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Edited by Philip Arestis and Malcolm Sawyer
Chapter 23: Banking and Financial Crises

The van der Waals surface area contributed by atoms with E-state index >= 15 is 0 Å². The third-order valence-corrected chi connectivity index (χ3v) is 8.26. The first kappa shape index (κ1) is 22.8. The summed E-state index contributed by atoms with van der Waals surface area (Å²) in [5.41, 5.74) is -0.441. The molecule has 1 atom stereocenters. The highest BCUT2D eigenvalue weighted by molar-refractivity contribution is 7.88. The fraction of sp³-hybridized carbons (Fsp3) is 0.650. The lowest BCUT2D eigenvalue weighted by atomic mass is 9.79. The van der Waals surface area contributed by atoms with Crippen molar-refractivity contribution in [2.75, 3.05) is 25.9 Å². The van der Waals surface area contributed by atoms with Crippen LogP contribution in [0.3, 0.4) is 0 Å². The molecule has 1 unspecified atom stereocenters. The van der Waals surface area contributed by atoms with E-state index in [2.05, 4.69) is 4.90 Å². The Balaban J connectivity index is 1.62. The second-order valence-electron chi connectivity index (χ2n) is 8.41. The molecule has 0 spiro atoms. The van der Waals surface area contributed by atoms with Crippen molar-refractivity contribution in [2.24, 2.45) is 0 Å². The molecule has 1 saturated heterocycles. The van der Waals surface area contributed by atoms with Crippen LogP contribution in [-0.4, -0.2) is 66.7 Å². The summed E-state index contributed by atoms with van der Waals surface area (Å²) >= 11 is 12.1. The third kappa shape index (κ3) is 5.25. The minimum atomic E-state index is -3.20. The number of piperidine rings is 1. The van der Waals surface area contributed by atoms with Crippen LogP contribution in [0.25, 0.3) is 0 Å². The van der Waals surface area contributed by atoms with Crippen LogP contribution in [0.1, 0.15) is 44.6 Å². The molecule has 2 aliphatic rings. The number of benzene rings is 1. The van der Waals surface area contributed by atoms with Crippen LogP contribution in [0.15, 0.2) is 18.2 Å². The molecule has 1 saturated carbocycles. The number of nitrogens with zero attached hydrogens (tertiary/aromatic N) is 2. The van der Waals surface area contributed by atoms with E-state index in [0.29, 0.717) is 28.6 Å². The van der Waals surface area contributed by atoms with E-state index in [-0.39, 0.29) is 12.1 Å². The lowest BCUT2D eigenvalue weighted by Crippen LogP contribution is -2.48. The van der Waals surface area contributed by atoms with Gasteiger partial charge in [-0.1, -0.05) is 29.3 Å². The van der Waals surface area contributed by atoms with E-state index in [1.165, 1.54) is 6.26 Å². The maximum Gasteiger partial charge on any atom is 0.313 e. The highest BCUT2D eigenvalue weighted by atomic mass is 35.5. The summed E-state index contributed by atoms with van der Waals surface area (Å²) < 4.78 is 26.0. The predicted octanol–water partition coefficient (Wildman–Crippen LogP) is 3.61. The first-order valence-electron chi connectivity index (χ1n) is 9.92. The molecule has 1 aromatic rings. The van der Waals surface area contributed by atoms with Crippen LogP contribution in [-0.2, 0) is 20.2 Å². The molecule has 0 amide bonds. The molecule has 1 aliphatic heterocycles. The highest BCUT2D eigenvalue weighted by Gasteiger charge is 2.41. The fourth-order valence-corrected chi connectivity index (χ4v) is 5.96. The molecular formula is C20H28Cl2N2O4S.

23 Banking and ﬁnancial crises Gary A. Dymski 1. Introduction The past 25 years have witnessed an endless succession of ﬁnancial crises. A partial list includes the 1980s Latin American debt crisis, the 1980s US savings-and-loan crisis, the 1990s Japanese banking crisis, the 1994–95 Mexican banking and currency crisis, the 1997–98 East Asian ﬁnancial crisis, the 1998–99 Russia/Brazil currency crisis, the 2000–2001 Turkish currency crisis, and the 2001–2002 Argentine currency and banking crisis.1 The global economy has been ever prone to ﬁnancial crises (Kindleberger, 1978), but never with this pace and depth. Why now? What is special about this period, and what do heterodox economists have to say about these events? Global ﬁnancial deregulation and liberalization are clearly deﬁning characteristics of the current period – but what is the connection between these phenomena and the landscape of ﬁnancial and banking crises? This chapter delineates and contrasts orthodox and heterodox approaches to ﬁnance and banking and to contemporary ﬁnancial crises. In the orthodox view, globalization and liberalization are exposing weaknesses in developing nations’ regulatory frameworks, forcing the abandonment of non-market mechanisms for allocating credit, and expanding the set of assets whose prices are moved in part by uninformed and panicky traders. This said, the social damage caused by ﬁnancial crises in this period is temporary, part of the price to be paid for the transition in developing nations from state-led to market-led growth. In the heterodox view, by contrast, the liberalization and marketization girdling the world...
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